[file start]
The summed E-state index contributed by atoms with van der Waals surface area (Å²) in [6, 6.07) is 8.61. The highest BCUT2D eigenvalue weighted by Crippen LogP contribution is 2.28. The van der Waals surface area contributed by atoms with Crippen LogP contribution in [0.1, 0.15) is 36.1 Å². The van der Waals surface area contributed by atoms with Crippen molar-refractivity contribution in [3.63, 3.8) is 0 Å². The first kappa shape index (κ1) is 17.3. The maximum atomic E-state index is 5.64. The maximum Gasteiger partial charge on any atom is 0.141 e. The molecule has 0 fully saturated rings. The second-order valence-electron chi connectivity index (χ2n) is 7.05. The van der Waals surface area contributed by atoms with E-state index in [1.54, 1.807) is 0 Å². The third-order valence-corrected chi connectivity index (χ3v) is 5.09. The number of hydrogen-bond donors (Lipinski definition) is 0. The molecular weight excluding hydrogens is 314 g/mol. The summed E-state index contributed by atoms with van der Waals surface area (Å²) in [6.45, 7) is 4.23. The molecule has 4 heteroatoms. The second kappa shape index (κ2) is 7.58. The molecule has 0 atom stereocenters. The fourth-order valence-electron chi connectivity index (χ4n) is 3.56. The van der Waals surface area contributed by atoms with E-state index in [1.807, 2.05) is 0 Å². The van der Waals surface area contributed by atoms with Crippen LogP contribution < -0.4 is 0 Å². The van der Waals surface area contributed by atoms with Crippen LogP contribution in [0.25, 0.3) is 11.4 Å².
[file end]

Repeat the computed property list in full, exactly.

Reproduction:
The summed E-state index contributed by atoms with van der Waals surface area (Å²) in [6, 6.07) is 8.61. The highest BCUT2D eigenvalue weighted by Crippen LogP contribution is 2.28. The van der Waals surface area contributed by atoms with Crippen LogP contribution in [0.1, 0.15) is 36.1 Å². The van der Waals surface area contributed by atoms with Crippen molar-refractivity contribution in [3.63, 3.8) is 0 Å². The first kappa shape index (κ1) is 17.3. The maximum atomic E-state index is 5.64. The maximum Gasteiger partial charge on any atom is 0.141 e. The molecule has 0 fully saturated rings. The second-order valence-electron chi connectivity index (χ2n) is 7.05. The van der Waals surface area contributed by atoms with E-state index in [1.54, 1.807) is 0 Å². The third-order valence-corrected chi connectivity index (χ3v) is 5.09. The number of hydrogen-bond donors (Lipinski definition) is 0. The molecular weight excluding hydrogens is 314 g/mol. The summed E-state index contributed by atoms with van der Waals surface area (Å²) in [6.45, 7) is 4.23. The molecule has 4 heteroatoms. The second kappa shape index (κ2) is 7.58. The molecule has 0 atom stereocenters. The fourth-order valence-electron chi connectivity index (χ4n) is 3.56. The van der Waals surface area contributed by atoms with E-state index in [1.807, 2.05) is 0 Å². The van der Waals surface area contributed by atoms with Crippen LogP contribution < -0.4 is 0 Å². The van der Waals surface area contributed by atoms with Crippen LogP contribution in [0.25, 0.3) is 11.4 Å².